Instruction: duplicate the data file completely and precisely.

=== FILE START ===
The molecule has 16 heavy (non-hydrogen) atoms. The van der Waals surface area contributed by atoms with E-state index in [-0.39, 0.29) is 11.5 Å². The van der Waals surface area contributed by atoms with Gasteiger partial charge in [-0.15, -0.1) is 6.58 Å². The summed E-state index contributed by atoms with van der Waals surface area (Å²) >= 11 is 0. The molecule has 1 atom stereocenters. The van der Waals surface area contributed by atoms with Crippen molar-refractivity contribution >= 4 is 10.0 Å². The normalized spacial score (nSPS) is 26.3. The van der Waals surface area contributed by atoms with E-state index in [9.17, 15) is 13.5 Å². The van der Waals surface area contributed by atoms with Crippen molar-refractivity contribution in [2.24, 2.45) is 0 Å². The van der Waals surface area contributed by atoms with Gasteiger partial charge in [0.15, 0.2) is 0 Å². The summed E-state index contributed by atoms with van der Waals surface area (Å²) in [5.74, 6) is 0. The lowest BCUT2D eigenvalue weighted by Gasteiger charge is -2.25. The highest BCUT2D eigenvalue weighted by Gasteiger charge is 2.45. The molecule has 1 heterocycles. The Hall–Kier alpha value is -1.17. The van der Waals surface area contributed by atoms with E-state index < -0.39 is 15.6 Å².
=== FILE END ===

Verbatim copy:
The molecule has 16 heavy (non-hydrogen) atoms. The van der Waals surface area contributed by atoms with E-state index in [-0.39, 0.29) is 11.5 Å². The van der Waals surface area contributed by atoms with Gasteiger partial charge in [-0.15, -0.1) is 6.58 Å². The summed E-state index contributed by atoms with van der Waals surface area (Å²) >= 11 is 0. The molecule has 1 atom stereocenters. The van der Waals surface area contributed by atoms with Crippen molar-refractivity contribution >= 4 is 10.0 Å². The normalized spacial score (nSPS) is 26.3. The van der Waals surface area contributed by atoms with E-state index in [9.17, 15) is 13.5 Å². The van der Waals surface area contributed by atoms with Crippen molar-refractivity contribution in [2.24, 2.45) is 0 Å². The van der Waals surface area contributed by atoms with Gasteiger partial charge in [0.15, 0.2) is 0 Å². The summed E-state index contributed by atoms with van der Waals surface area (Å²) in [5.74, 6) is 0. The lowest BCUT2D eigenvalue weighted by Gasteiger charge is -2.25. The highest BCUT2D eigenvalue weighted by Gasteiger charge is 2.45. The molecule has 1 heterocycles. The Hall–Kier alpha value is -1.17. The van der Waals surface area contributed by atoms with E-state index < -0.39 is 15.6 Å².